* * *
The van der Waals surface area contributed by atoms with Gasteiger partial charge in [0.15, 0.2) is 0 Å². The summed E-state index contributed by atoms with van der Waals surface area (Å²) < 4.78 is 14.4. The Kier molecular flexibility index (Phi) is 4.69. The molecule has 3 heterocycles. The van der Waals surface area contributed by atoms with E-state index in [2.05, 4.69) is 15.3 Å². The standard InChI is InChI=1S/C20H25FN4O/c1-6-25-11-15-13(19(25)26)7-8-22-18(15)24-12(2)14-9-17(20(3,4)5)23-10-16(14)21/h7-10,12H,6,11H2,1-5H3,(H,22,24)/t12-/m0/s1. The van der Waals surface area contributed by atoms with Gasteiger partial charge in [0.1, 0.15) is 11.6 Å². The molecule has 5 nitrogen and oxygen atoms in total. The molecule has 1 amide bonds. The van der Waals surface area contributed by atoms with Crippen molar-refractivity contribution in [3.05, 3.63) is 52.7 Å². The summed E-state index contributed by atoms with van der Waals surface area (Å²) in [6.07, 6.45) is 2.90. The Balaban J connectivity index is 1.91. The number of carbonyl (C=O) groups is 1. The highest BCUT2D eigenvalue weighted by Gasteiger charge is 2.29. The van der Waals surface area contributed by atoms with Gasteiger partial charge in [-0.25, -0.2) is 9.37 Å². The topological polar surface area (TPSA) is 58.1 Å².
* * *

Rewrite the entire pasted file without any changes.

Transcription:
The van der Waals surface area contributed by atoms with Gasteiger partial charge in [0.15, 0.2) is 0 Å². The summed E-state index contributed by atoms with van der Waals surface area (Å²) < 4.78 is 14.4. The Kier molecular flexibility index (Phi) is 4.69. The molecule has 3 heterocycles. The van der Waals surface area contributed by atoms with E-state index in [2.05, 4.69) is 15.3 Å². The standard InChI is InChI=1S/C20H25FN4O/c1-6-25-11-15-13(19(25)26)7-8-22-18(15)24-12(2)14-9-17(20(3,4)5)23-10-16(14)21/h7-10,12H,6,11H2,1-5H3,(H,22,24)/t12-/m0/s1. The van der Waals surface area contributed by atoms with Gasteiger partial charge in [0.1, 0.15) is 11.6 Å². The molecule has 5 nitrogen and oxygen atoms in total. The molecule has 1 amide bonds. The van der Waals surface area contributed by atoms with Crippen molar-refractivity contribution in [3.05, 3.63) is 52.7 Å². The summed E-state index contributed by atoms with van der Waals surface area (Å²) in [6.07, 6.45) is 2.90. The Balaban J connectivity index is 1.91. The number of carbonyl (C=O) groups is 1. The highest BCUT2D eigenvalue weighted by Gasteiger charge is 2.29. The van der Waals surface area contributed by atoms with Gasteiger partial charge in [-0.25, -0.2) is 9.37 Å². The topological polar surface area (TPSA) is 58.1 Å².